The quicker they can make bouquets, the more orders they get to go through, and ultimately the more money the business makes.

6. Refund Rush

Suggested Age Range: N/A
1 player

As customers come to the cash register, the player gets to take a peek at their financial profile (which includes things like financial goals, age, and tax refund amount).

You then decide how this person should split up their tax refund to meet their goals and needs. Then you give your advice to the customer.

At the end of the round, you get to see how your advice worked for each customer.

Psst: here's 7 free stock market games for students.

7. Farm Blitz

Suggested Age Range: Says adult, but I think it could be suitable for teens
1 player

A relative died, and the player has just inherited their farm. Unfortunately, to keep things going, you had to take out a loan.

You now need to make a profit so that you can pay back this debt (oh yeah, and save some for the future as well!). Also, it drives home the point of needing to prepare for unforeseen natural catastrophes.

Business Games for Kids

In this section, you'll find business board games for kids and teens.

1. CA$HFLOW for Kids

Suggested Age Range: 6+ years
2-6 players

bright purple Cashflow for Kids cover with cartoon rats

Are you a Rich Dad, Poor Dad fan? It's an eye-opening book from Robert Kiyosaki that breaks down what rich parents are teaching their kids that middle-class parents are not.

In a nutshell, it's all about putting as much of your money into assets as possible, while keeping your liabilities as low as you can.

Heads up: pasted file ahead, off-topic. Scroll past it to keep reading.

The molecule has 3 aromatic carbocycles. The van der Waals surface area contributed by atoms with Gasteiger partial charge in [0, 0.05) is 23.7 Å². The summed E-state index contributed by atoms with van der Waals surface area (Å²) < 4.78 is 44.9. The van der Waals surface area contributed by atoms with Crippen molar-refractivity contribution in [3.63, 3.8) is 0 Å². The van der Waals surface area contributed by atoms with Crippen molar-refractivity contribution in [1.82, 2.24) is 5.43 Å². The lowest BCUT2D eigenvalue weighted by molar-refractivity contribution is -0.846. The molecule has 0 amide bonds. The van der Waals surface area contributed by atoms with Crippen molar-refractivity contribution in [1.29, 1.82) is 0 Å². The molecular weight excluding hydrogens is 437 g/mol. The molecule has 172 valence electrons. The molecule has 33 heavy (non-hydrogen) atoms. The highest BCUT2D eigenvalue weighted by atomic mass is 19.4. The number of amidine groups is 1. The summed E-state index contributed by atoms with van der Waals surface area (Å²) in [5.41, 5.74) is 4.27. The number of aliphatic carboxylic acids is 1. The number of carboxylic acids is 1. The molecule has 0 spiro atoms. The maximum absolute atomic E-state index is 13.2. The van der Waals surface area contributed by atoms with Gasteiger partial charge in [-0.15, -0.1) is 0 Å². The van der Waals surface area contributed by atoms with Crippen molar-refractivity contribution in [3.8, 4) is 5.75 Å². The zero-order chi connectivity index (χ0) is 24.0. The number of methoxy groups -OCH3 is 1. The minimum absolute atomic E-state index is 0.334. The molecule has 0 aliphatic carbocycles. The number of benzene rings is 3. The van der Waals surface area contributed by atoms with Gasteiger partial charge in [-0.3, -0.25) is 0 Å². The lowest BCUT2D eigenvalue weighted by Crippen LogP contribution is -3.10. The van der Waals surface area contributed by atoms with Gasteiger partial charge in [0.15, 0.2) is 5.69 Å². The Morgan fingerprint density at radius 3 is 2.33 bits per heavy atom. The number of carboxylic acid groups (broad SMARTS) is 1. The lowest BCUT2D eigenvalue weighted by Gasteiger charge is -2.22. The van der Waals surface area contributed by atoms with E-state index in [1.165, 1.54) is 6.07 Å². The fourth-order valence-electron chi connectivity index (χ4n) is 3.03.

Thankfully, Robert came out with a game for kids!

CASHFLOW for Kids teaches younger children the relationship between their balance sheet, and their income statement. It encourages side hustles, such as real estate businesses, that eventually will create more passive income than expenses.

Here's what you want: your assets + passive income to be greater than your liabilities + expenses.

In fact, that's how you win the game – the person whose passive income surpasses their expenses wins!

Each of the three types of cards – assets, liabilities, and sunshine cards – gives your child ample practice in making some great business decisions as well as personal finance decisions. And every player/child gets their own Financial Statement sheet (which includes their Balance Sheet and their Income Statement) to track throughout the game.

Psst: you'll want to also check out my lemonade stand worksheets, and review of the best money games for kids for more resources.

2. Ice Cream Empire

Suggested Age Range: 7+ years
Players: 2-4 players
Game Objective:
To be the first to build 8 different ice cream shops (thus, building your ice cream empire!).

hand draw adults on ice cream empire cover with ice truck

With changing ice cream inventory costs, varying ice cream demand (depending on the number of ice cream socials are planned), and a potential distribution network across the whole United States…this game really packs a punch in teaching some important business lessons.

I love how kids can learn about expanding a business, supply and demand, and things that may cause them to change, acquiring assets (like ice-cream stores) from competitors, dominating market spaces, hostile business take-overs, and all kinds of other business plays you can make in the real world.